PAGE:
IT Blog


Trickbot Phishing

(Information collected from ZdNet)

A new spear-phishing campaign is attempting to infect PCs with Trickbot, one of the most prevalent and potent forms of malware around today.

Trickbot started life as a banking trojan but has become one of the most powerful tools available to cybercriminals, who are able to lease out access to infected machines in order to deliver their own malware – including ransomware.

Now its authors are using a new tactic to attempt to deliver it to victims, phishing emails that claim to contain a proof of a traffic violation. The hope is that people are scared into opening the email to find out more.

The malicious email contains a link that sends users to a website hosted on a server compromised by the attackers that tell the victim to click on a photo to see proof. When they click the photo, they actually download a JavaScript file that, when opened, connects to a command and control server that will download Trickbot onto their system.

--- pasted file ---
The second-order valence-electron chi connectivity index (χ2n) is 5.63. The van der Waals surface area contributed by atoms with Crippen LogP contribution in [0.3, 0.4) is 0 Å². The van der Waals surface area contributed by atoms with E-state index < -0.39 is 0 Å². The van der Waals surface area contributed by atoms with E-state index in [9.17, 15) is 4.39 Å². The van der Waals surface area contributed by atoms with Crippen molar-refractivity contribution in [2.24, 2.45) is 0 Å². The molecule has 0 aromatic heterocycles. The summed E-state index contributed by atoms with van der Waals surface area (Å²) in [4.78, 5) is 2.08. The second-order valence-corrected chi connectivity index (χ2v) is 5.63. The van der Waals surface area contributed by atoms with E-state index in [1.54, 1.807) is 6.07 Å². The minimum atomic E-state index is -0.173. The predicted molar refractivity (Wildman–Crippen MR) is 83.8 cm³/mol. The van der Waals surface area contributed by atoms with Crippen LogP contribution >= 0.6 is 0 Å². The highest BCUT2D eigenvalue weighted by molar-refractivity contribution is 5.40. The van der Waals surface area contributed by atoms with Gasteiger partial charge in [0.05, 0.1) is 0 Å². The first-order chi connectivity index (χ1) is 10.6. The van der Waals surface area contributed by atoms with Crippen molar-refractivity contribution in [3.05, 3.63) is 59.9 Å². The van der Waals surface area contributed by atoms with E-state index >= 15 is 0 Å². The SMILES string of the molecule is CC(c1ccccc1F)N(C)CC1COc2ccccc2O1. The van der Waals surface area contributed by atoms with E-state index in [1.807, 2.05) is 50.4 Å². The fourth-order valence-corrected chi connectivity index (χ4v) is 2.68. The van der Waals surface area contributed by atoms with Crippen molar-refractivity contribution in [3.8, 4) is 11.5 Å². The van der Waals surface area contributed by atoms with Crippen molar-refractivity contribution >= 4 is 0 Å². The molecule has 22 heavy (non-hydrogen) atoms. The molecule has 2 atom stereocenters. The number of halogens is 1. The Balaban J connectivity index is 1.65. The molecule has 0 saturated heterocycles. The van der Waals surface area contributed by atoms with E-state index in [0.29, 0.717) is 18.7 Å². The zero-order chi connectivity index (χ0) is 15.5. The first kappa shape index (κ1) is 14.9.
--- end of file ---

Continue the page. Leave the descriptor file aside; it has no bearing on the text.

Trickbot creates a backdoor onto Windows machines, allowing the attackers to steal sensitive information including login credentials, while some versions of Trickbot are capable of spreading across entire networks.

The modular nature of Trickbot means it’s highly customizable, with additional attacks by the malware known to include dropping further malware – such as Ryuk or Conti ransomware – or until recently, serving as a downloader for Emotet malware. Trickbot is also able to exploit infected machines for crypto mining.

A coalition of cybersecurity companies attempted to disrupt Trickbot in October last year, but the malware didn’t stay quiet for long, with its cyber-criminal authors quickly able to resume their operations.

Trickbot and other similar treats are popular since last year and there are few measures that we can take to protect your organization.

Providing social-engineering and phishing email training to employees can help them to avoid threats by being wary of certain types of messages.

Organizations should also be implementing a proper cybersecurity program with a formalized security patch management process, so cyberattacks can’t exploit known vulnerabilities to gain a foothold on the network. It’s also recommended that multi-factor authentication is applied across the enterprise, so malware that steals login credentials to move across the network can’t do so as easily.

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